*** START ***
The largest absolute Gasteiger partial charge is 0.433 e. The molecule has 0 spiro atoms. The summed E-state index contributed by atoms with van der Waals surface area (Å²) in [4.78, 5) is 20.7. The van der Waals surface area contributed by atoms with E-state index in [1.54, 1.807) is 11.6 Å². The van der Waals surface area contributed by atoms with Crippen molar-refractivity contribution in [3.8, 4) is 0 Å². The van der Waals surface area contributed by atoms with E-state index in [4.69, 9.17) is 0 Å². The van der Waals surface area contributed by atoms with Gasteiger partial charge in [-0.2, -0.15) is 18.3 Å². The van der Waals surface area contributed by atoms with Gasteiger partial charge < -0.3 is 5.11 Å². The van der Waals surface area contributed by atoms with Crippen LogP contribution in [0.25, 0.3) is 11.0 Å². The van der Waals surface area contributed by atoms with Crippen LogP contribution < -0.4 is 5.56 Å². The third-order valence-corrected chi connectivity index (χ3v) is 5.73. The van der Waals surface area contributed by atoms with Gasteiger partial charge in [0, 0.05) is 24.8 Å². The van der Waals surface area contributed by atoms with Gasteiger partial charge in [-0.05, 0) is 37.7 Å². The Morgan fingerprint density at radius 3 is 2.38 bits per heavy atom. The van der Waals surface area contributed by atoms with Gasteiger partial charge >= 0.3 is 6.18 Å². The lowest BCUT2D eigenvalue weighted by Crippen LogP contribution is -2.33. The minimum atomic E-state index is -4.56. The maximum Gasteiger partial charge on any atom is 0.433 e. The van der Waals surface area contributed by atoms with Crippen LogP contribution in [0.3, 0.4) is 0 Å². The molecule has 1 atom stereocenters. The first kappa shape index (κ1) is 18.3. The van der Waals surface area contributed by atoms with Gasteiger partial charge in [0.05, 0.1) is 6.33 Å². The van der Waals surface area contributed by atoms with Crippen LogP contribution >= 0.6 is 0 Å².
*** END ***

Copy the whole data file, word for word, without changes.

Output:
The largest absolute Gasteiger partial charge is 0.433 e. The molecule has 0 spiro atoms. The summed E-state index contributed by atoms with van der Waals surface area (Å²) in [4.78, 5) is 20.7. The van der Waals surface area contributed by atoms with E-state index in [1.54, 1.807) is 11.6 Å². The van der Waals surface area contributed by atoms with Crippen molar-refractivity contribution in [3.8, 4) is 0 Å². The van der Waals surface area contributed by atoms with E-state index in [4.69, 9.17) is 0 Å². The van der Waals surface area contributed by atoms with Gasteiger partial charge in [-0.2, -0.15) is 18.3 Å². The van der Waals surface area contributed by atoms with Gasteiger partial charge < -0.3 is 5.11 Å². The van der Waals surface area contributed by atoms with Crippen LogP contribution in [0.25, 0.3) is 11.0 Å². The van der Waals surface area contributed by atoms with Crippen LogP contribution < -0.4 is 5.56 Å². The third-order valence-corrected chi connectivity index (χ3v) is 5.73. The van der Waals surface area contributed by atoms with Gasteiger partial charge in [0, 0.05) is 24.8 Å². The van der Waals surface area contributed by atoms with Gasteiger partial charge in [-0.05, 0) is 37.7 Å². The Morgan fingerprint density at radius 3 is 2.38 bits per heavy atom. The van der Waals surface area contributed by atoms with Gasteiger partial charge >= 0.3 is 6.18 Å². The lowest BCUT2D eigenvalue weighted by Crippen LogP contribution is -2.33. The minimum atomic E-state index is -4.56. The maximum Gasteiger partial charge on any atom is 0.433 e. The van der Waals surface area contributed by atoms with Crippen LogP contribution in [0.3, 0.4) is 0 Å². The molecule has 1 atom stereocenters. The first kappa shape index (κ1) is 18.3. The van der Waals surface area contributed by atoms with Gasteiger partial charge in [0.05, 0.1) is 6.33 Å². The van der Waals surface area contributed by atoms with Crippen LogP contribution >= 0.6 is 0 Å².